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Feature

Students signing a banner.

On Thursday, scores of students signed messages on a banner to be delivered to Virginia Tech.

Dealing with a national tragedy

The University community confronts its feelings after the Virginia Tech killings

April 20, 2007

The University of Minnesota, like all schools across the country this week, felt the shock waves rippling out from Virginia Tech along with their load of disbelief, anger, and sadness.

Since Monday, the day Cho Seung-Hui killed 32 people and himself, University students, staff, and faculty have been dealing with the tragedy, both personally--through their own thoughts and feelings--and collectively, when a bomb threat on Wednesday cleared seven Twin Cities campus buildings and when a memorial vigil on Thursday brought the University community together.

Provost Tom Sullivan sent out a University wide e-mail Monday after the news broke voicing solidarity with those affected by the shootings. He also encouraged students, faculty, and staff to pay attention to their surroundings, call 911 if concerned, seek counseling if they are struggling with personal challenges, and learn more about the U's emergency preparedness.

But the "big strong feeling," he says, was that there's a lot of good on campus and that we really do help each other out.

Ed Ehlinger, director of Boynton Health Service, met with several faculty, staff, and students this week to talk about their feelings since the shootings and was surprised to find that the meeting went on far longer than expected. "We just let the meeting continue, and people said 'I really needed that,'" says Ehlinger. "Once they started talking, they recognized that they felt better [because of it]. And that other people have similar kinds of thoughts."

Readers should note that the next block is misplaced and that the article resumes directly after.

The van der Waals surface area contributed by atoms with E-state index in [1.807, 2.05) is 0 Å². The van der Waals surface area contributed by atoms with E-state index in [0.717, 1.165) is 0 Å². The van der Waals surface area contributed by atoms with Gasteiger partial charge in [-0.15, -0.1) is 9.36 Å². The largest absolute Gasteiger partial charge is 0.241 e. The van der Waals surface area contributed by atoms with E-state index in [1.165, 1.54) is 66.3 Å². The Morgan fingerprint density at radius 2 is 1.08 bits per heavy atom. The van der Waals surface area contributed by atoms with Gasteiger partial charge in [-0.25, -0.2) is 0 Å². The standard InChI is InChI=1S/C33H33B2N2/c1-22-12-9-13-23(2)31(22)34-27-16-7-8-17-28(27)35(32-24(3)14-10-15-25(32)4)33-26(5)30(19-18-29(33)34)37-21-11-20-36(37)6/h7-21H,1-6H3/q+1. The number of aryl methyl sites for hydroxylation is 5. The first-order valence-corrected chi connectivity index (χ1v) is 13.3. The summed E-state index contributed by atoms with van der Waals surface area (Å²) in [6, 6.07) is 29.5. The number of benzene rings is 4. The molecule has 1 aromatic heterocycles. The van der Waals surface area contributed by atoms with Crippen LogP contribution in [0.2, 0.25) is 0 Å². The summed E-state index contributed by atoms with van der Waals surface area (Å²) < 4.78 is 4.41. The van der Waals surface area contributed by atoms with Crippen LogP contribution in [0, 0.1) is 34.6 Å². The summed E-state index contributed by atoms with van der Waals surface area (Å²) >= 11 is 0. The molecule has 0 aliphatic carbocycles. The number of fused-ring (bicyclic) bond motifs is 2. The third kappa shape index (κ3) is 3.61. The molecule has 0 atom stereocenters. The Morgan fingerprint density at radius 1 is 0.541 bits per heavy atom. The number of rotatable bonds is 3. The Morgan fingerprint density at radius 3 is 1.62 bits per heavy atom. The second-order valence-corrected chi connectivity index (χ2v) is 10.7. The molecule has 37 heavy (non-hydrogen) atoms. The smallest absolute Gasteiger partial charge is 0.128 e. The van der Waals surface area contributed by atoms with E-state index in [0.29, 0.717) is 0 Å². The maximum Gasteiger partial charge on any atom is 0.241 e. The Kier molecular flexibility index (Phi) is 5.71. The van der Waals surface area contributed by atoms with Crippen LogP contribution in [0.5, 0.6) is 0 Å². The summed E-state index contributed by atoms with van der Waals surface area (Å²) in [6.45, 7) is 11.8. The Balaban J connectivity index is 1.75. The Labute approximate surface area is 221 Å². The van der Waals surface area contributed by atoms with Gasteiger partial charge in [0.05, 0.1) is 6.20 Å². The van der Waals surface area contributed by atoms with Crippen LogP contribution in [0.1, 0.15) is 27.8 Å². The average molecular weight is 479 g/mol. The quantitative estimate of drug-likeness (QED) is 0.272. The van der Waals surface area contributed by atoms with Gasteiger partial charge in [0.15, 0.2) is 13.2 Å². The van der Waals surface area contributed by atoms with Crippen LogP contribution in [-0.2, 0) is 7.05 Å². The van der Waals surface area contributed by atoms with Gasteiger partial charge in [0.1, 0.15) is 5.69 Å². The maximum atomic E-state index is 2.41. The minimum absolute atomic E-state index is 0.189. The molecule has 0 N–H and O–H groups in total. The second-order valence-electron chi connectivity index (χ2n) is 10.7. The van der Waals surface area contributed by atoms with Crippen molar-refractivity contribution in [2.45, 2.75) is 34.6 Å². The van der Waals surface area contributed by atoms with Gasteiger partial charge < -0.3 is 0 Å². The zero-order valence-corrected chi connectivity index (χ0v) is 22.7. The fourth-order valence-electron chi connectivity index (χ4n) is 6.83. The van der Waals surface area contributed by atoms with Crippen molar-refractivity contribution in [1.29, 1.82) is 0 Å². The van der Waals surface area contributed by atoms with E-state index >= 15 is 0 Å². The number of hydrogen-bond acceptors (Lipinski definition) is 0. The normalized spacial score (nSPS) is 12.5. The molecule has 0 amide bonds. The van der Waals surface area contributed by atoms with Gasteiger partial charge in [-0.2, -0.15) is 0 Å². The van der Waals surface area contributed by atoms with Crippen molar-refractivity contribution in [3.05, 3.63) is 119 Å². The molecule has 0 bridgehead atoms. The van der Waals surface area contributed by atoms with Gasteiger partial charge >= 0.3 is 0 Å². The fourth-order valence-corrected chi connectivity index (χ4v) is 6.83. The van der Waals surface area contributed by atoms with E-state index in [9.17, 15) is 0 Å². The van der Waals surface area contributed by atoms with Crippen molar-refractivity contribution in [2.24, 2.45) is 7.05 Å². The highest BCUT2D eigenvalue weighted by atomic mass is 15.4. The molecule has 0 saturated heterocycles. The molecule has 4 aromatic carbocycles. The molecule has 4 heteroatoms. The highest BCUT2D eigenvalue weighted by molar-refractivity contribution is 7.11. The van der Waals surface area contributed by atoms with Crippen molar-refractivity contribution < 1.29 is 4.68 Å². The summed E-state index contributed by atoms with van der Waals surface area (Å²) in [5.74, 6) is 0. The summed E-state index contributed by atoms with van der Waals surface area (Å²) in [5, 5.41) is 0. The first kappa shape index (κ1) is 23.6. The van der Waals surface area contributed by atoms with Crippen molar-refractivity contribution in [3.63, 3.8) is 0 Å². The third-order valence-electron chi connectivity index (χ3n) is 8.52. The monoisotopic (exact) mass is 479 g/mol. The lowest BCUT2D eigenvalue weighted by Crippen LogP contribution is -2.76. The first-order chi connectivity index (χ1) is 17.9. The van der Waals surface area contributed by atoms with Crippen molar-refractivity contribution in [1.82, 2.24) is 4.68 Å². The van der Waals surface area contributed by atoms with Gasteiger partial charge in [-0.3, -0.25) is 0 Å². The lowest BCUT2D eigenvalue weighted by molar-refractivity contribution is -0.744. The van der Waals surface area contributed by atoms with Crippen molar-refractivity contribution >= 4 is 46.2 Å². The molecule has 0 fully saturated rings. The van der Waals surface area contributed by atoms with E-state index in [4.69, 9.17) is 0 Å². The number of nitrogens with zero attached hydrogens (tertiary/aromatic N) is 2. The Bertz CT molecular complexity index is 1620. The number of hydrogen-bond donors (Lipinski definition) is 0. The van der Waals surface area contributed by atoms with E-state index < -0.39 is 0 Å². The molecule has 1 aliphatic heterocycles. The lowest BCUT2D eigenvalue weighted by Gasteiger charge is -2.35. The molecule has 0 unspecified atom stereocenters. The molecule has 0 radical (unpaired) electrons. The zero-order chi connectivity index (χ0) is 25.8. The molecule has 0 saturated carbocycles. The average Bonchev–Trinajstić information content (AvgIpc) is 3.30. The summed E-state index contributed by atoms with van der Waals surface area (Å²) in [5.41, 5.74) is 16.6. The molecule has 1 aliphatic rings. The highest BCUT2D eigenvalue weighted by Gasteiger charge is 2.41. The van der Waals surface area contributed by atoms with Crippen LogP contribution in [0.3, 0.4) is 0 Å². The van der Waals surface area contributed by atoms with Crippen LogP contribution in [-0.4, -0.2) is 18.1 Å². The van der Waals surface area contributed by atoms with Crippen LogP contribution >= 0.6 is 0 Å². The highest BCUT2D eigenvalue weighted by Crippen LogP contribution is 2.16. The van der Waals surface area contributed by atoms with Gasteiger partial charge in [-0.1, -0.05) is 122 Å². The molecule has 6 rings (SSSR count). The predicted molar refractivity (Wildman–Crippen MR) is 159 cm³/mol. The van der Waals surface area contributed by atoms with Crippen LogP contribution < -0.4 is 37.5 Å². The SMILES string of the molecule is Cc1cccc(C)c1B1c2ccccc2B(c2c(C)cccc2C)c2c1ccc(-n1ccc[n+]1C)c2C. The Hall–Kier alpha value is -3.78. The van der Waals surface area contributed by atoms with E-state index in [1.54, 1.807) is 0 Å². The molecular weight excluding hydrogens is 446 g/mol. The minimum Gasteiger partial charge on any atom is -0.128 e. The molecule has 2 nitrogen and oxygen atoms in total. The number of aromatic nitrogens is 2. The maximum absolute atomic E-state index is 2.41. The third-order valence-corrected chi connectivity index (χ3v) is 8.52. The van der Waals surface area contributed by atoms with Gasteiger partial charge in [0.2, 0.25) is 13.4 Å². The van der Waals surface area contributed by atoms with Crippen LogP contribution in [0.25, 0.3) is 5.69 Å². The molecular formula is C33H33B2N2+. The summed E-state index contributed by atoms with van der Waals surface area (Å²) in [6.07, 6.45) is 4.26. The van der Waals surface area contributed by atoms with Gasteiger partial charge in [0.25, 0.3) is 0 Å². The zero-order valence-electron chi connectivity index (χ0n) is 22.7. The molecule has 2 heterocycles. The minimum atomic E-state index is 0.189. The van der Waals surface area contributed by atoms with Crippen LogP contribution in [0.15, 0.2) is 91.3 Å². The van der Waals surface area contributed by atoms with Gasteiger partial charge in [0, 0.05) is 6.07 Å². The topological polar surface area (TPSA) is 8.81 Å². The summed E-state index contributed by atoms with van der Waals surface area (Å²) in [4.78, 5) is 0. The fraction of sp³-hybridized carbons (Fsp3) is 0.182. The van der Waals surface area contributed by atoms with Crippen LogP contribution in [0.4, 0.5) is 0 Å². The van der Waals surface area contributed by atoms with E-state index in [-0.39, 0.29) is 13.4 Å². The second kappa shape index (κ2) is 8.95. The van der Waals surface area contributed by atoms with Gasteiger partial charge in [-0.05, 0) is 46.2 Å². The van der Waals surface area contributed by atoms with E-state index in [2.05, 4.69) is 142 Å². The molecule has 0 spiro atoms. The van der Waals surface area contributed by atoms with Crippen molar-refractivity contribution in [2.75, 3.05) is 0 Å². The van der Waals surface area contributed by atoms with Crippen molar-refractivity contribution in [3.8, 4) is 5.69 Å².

Ehlinger says of the students, that some felt the incident was tragic, that it could happen [on the Twin Cities campus], and that they need to be paying attention to other students. They felt we needed to be kinder and show common courtesies. But the "big strong feeling," he says, was that there's a lot of good on campus and that we really do help each other out.

Harriett Haynes is director and senior psychologist at University Counseling and Consulting Services. She spoke at the vigil and was touched by the number of students who attended. "It's important to identify our reactions to this tragedy and do self-care," says Haynes.

Normal emotions, according to Haynes, include grief, difficulty focusing, and a need to check in with loved ones.

"People might need additional counseling support if they experience abrupt changes in their own behavior, high feelings of anxiety and fear that seem not to go away," she says. "Or if they have strong emotions like crying that feel unusual and don't seem to want to recede, or they feel rage or the desire to lash out and hurt others."

She urges students who feel the need for more help to contact University Counseling and Consulting Services faculty and staff can contact the Employee Assistance Program for their own needs.

"Sometimes we see people and it's late," says Haynes. "We could have been much more helpful if we'd encountered them earlier on when they were feeling unhappy. There are students out there who know their colleagues are not feeling well, and who are feeling psychologically fragile, but are keeping it to themselves. We want students, faculty, and staff to join with us to encourage people to get the help that they need. Seeking help is a sign of strength, not a sign of weakness."

In the coming week, University officials will be reviewing policies and procedures in light of the Virginia Tech incident to make sure--as far as humanly possible--that such a disaster will not strike their school.